This picture adopts the style of a collage to encourage us to ponder ambiguity and transience in current times.
The picture is divided into three horizontal sections. In the central section shimmers a reflection of St Paul’s, framed within the steel girders of the underground entrance. The solidity of the famous old building and the steel of the modern subway are undermined by the disturbed reflections in separate plates of glass: even our most solid creations are impermanent.
The upper level, above the top girder, shows a Christmas tree and consumers walking amidst shop fronts. St Paul’s is placed in the context of a religious festival that has been, to some extent at least, commercialised into a festival of consumption.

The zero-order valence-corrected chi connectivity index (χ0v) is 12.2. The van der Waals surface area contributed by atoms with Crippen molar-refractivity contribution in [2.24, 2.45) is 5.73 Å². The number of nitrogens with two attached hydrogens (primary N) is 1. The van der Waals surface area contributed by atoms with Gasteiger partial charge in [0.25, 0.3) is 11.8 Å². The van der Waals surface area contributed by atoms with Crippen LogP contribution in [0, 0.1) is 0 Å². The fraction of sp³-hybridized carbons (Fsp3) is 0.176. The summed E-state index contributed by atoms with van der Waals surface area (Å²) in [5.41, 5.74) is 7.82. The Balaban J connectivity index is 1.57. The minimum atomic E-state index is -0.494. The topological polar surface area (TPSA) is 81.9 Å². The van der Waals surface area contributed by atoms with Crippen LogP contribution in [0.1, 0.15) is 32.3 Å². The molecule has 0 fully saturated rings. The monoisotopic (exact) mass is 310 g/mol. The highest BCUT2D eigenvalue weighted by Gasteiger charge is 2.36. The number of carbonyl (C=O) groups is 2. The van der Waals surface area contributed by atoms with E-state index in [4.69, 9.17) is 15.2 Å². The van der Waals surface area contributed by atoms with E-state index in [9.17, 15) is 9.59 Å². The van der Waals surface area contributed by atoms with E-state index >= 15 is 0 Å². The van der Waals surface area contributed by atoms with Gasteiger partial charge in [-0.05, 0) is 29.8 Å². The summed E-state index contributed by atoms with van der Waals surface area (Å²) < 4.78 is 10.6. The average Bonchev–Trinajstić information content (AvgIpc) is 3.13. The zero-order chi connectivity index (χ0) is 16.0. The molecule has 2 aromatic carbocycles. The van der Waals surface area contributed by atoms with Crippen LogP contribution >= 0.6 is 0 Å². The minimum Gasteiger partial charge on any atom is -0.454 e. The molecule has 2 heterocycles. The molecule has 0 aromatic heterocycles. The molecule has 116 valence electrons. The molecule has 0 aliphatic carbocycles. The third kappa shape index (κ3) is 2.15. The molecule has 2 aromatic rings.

In the lower section a woman emerges from the escalator. She raises a hand to her chin in a caricature of self-reflective doubt. Her image is duplicated and reversed on either side: it is no longer her left hand that comes to her chin but her right. The reversibility of the portrait symbolises the ambiguous notion of a self in the postmodern world.
Finally, in the centre of the picture the photographer also makes a partial entrance. In a kind of surreal joke he acquires the lower half of a commuter leaving the subway.
Although the photograph has the style of collage it is a single image recorded on a Leica camera and lens with very little post processing.